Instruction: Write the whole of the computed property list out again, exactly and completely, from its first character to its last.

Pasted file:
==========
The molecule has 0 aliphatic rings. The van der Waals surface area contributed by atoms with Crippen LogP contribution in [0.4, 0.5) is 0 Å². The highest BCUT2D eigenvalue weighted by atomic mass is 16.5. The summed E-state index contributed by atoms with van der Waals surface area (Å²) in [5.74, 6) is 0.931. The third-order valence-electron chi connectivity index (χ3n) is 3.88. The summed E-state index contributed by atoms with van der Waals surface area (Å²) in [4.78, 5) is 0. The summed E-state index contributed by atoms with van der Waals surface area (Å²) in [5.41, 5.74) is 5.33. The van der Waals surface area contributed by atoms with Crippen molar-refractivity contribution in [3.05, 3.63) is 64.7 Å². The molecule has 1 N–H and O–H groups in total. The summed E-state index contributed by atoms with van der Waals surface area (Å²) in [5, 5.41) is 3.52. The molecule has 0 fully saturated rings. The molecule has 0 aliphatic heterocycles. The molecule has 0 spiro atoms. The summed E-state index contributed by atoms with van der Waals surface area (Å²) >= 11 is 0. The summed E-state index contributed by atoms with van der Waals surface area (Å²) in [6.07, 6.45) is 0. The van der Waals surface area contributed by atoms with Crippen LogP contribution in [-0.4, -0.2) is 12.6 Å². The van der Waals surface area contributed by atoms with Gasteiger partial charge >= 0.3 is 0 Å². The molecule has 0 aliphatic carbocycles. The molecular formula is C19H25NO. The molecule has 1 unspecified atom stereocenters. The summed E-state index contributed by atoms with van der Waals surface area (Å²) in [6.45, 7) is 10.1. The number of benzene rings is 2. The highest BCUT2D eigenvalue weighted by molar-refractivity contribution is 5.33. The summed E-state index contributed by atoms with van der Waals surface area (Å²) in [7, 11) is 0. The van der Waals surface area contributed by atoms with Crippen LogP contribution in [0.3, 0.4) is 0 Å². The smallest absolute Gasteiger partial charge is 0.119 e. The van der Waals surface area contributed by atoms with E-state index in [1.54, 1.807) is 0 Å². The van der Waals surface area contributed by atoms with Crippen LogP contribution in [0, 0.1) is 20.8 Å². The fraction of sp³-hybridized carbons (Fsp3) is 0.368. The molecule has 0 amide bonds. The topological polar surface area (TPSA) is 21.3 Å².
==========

The molecule has 0 aliphatic rings. The van der Waals surface area contributed by atoms with Crippen LogP contribution in [0.4, 0.5) is 0 Å². The highest BCUT2D eigenvalue weighted by atomic mass is 16.5. The summed E-state index contributed by atoms with van der Waals surface area (Å²) in [5.74, 6) is 0.931. The third-order valence-electron chi connectivity index (χ3n) is 3.88. The summed E-state index contributed by atoms with van der Waals surface area (Å²) in [4.78, 5) is 0. The summed E-state index contributed by atoms with van der Waals surface area (Å²) in [5.41, 5.74) is 5.33. The van der Waals surface area contributed by atoms with Crippen molar-refractivity contribution in [3.05, 3.63) is 64.7 Å². The molecule has 1 N–H and O–H groups in total. The summed E-state index contributed by atoms with van der Waals surface area (Å²) in [5, 5.41) is 3.52. The molecule has 0 fully saturated rings. The molecule has 0 aliphatic heterocycles. The molecule has 0 spiro atoms. The summed E-state index contributed by atoms with van der Waals surface area (Å²) >= 11 is 0. The summed E-state index contributed by atoms with van der Waals surface area (Å²) in [6.07, 6.45) is 0. The van der Waals surface area contributed by atoms with Crippen LogP contribution in [-0.4, -0.2) is 12.6 Å². The van der Waals surface area contributed by atoms with Gasteiger partial charge >= 0.3 is 0 Å². The molecule has 0 aliphatic carbocycles. The molecular formula is C19H25NO. The molecule has 1 unspecified atom stereocenters. The summed E-state index contributed by atoms with van der Waals surface area (Å²) in [6.45, 7) is 10.1. The number of benzene rings is 2. The highest BCUT2D eigenvalue weighted by molar-refractivity contribution is 5.33. The summed E-state index contributed by atoms with van der Waals surface area (Å²) in [7, 11) is 0. The van der Waals surface area contributed by atoms with Crippen LogP contribution in [0.3, 0.4) is 0 Å². The smallest absolute Gasteiger partial charge is 0.119 e. The van der Waals surface area contributed by atoms with E-state index in [1.54, 1.807) is 0 Å². The van der Waals surface area contributed by atoms with Crippen LogP contribution in [0, 0.1) is 20.8 Å². The fraction of sp³-hybridized carbons (Fsp3) is 0.368. The molecule has 0 amide bonds. The topological polar surface area (TPSA) is 21.3 Å².